The socialist president plays host to capitalism

Dec. 15 (Bloomberg) -- James McNerney, chief executive officer of Boeing Co., talks about today's meeting between President Barack Obama and and 20 company executives in efforts to accelerate the U.S. economic recovery. McNerney, speaking with Betty Liu on Bloomberg Television's "Bottom Line," also discusses Boeing's plan to hire "four or five thousand people" in 2011 because of export growth. (Source: Bloomberg)
By Dana Milbank
Wednesday, December 15, 2010; 5:51 PM

The titans of American industry were all assembled at the White House complex Wednesday. There was Eric Schmidt, the CEO of Google. There was Kenneth Chenault, the chairman of American Express. And there was Barack Obama, the sometimes owner of General Motors, Chrysler, Citibank, Bank of America, AIG, Fannie Mae and Freddie Mac.

The president's advance team handled it like a state visit. The Secret Service shut down Lafayette Square as the CEOs huddled inside Blair House -- where foreign dignitaries often stay. The U.S. Park Police were mounted, the presidential limousines were idling, and men with scary-looking weapons stood in the shrubbery. The only thing missing was the display of the visitors' flag -- in this case, the dollar sign -- from the lampposts.

It looked like a state visit because it was a state visit, in the sense that President Obama was hosting leaders who are, to his administration, very foreign. The land's leading capitalists were sitting down with a leader caricatured by many Republicans as a socialist, or even, in Newt Gingrich's view, a Kenyan anti-colonialist.

"Chilly out here, guys!" the president said with a friendly wave as he crossed the street from the White House to Blair House.

Chilly outside? Wait until you're in a room with all those CEOs.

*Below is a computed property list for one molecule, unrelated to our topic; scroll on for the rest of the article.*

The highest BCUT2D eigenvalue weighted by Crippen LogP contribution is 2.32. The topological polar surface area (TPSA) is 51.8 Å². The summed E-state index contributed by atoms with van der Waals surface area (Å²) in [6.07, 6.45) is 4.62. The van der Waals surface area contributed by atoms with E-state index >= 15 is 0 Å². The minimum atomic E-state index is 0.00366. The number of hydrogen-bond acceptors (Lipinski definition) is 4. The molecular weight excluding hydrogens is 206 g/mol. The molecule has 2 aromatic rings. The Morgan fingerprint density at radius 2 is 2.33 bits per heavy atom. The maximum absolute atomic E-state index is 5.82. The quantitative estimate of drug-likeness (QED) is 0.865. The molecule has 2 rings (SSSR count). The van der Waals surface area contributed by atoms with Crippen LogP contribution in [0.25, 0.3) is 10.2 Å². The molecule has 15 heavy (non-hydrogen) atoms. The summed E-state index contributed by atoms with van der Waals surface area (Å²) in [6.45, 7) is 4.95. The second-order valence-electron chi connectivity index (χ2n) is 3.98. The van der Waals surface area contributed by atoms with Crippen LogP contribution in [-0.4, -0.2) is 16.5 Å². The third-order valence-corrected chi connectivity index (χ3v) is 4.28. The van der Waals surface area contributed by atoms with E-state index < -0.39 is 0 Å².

"Mr. President!" bellowed CNBC's John Harwood from the press risers on the north lawn. "Can you repair your relationship with business?"

"It's chilly out here," Obama repeated.

Harwood, live on the air, did not know quite what to do with this answer. Off camera, a producer's voice prompted him: "Go, John. Keep talking."

"You see that the president is not in a mood to answer questions today," Harwood continued gamely. "He said, 'It's a little chilly out here,' when I tried to get him to say something."

The president was not about to answer questions because he didn't want to do anything to upset the choreography of the day. It was a chance for Obama to show, in contrast to the perception that many voters had last month, that he is a big fan of the free market and private industry. And it was a chance to have a mostly friendly crowd of CEOs (there wasn't an oil man or a health-insurance boss among them) validate Obama's pro-business bona fides.

Obama has a long climb to overcome the reputation that he is hostile to business; the U.S. Chamber of Commerce, inflamed by health-care reform and Obama's climate-change policy, is on record accusing him of a "general attack on our free enterprise system." But on Wednesday, he began to implement his pro-business business plan.

Before walking to meet the 20 corporate chiefs, Obama delivered a speech that, in the space of just four minutes, included seven mentions of jobs, six of growth or growing, and two of hiring. "Spurring economic growth is what I'll talk about later this morning when I meet with some of America's top business leaders," the president said. (READ: I am a capitalist!) "That includes Jim McNerney of Boeing, who also heads up my Export Council, and several members of my Economic Recovery Advisory Board." (READ: Some of my best friends are capitalists!)

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